Doctoral Dissertation Research in Political Science: Institutions and Inter-ethnic Relations in Bosnia-Herzegovina

Project: Research project

Project Details

Description

This dissertation uncovers the effects of differing political institutions on individual-level propensities for trust and cooperation in ethnically-divided societies. Whereas much scholarly attention has been devoted to understanding the institutional conditions that lead to violence in ethnically-divided societies, very little is known about what institutions can do to improve ethnic-relations once violence is a foregone conclusion. Bosnia-Herzegovina represents an ideal case for evaluating theories of ethnic conflict and cooperation and this project employs a novel method of empirical analysis for achieving this purpose.

This dissertation research provides an opportunity to link general theories of ethnic relations across the dividing line of pre- and post-conflict. Empirical findings from this study will help resolve many unanswered questions on the effectiveness of international peacekeeping interventions and avenues for restructuring multi-ethnic states to prevent the occurrence and reoccurrence of violent ethnic conflict in many parts of the world. As such, the theoretical, methodological-empirical, and policy bases of this research can be applied to post-conflict environments beyond the Bosnian case and mark the beginnings of a research program that is truly global in perspective. The use of combined survey and experimental methods has not been attempted before in any post-conflict environment, and therefore, the research design and the empirical data generated from it will serve as first steps in what is currently an uncharted area of research.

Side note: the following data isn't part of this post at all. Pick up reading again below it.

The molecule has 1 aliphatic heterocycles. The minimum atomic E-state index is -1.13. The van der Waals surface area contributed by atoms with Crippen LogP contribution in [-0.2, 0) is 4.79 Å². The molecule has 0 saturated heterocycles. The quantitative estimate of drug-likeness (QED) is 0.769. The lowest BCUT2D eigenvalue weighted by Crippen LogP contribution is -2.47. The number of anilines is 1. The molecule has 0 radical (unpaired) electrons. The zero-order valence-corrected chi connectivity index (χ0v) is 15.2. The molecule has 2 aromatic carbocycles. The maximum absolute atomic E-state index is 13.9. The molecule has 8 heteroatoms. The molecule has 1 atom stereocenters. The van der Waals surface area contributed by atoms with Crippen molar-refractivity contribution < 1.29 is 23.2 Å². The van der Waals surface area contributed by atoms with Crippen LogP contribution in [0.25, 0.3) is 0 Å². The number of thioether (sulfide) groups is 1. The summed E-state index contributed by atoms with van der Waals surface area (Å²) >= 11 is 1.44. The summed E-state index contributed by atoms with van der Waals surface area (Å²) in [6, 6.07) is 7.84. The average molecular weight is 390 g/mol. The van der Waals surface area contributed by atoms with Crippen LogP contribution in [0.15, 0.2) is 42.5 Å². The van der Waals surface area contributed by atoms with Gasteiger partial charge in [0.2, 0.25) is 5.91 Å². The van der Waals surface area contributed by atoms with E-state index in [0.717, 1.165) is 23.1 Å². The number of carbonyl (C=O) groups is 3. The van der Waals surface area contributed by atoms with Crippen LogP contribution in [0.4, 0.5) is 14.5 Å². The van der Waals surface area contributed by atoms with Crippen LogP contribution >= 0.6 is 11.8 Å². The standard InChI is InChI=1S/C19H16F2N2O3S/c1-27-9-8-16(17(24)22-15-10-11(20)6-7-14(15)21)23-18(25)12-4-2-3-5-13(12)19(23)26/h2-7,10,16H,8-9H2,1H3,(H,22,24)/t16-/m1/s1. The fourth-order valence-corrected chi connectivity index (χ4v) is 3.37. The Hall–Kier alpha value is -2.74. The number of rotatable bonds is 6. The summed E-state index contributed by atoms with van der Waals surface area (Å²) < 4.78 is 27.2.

StatusFinished
Effective start/end date9/1/038/31/04

Funding

  • National Science Foundation: $12,000.00

Fingerprint

Explore the research topics touched on by this project. These labels are generated based on the underlying awards/grants. Together they form a unique fingerprint.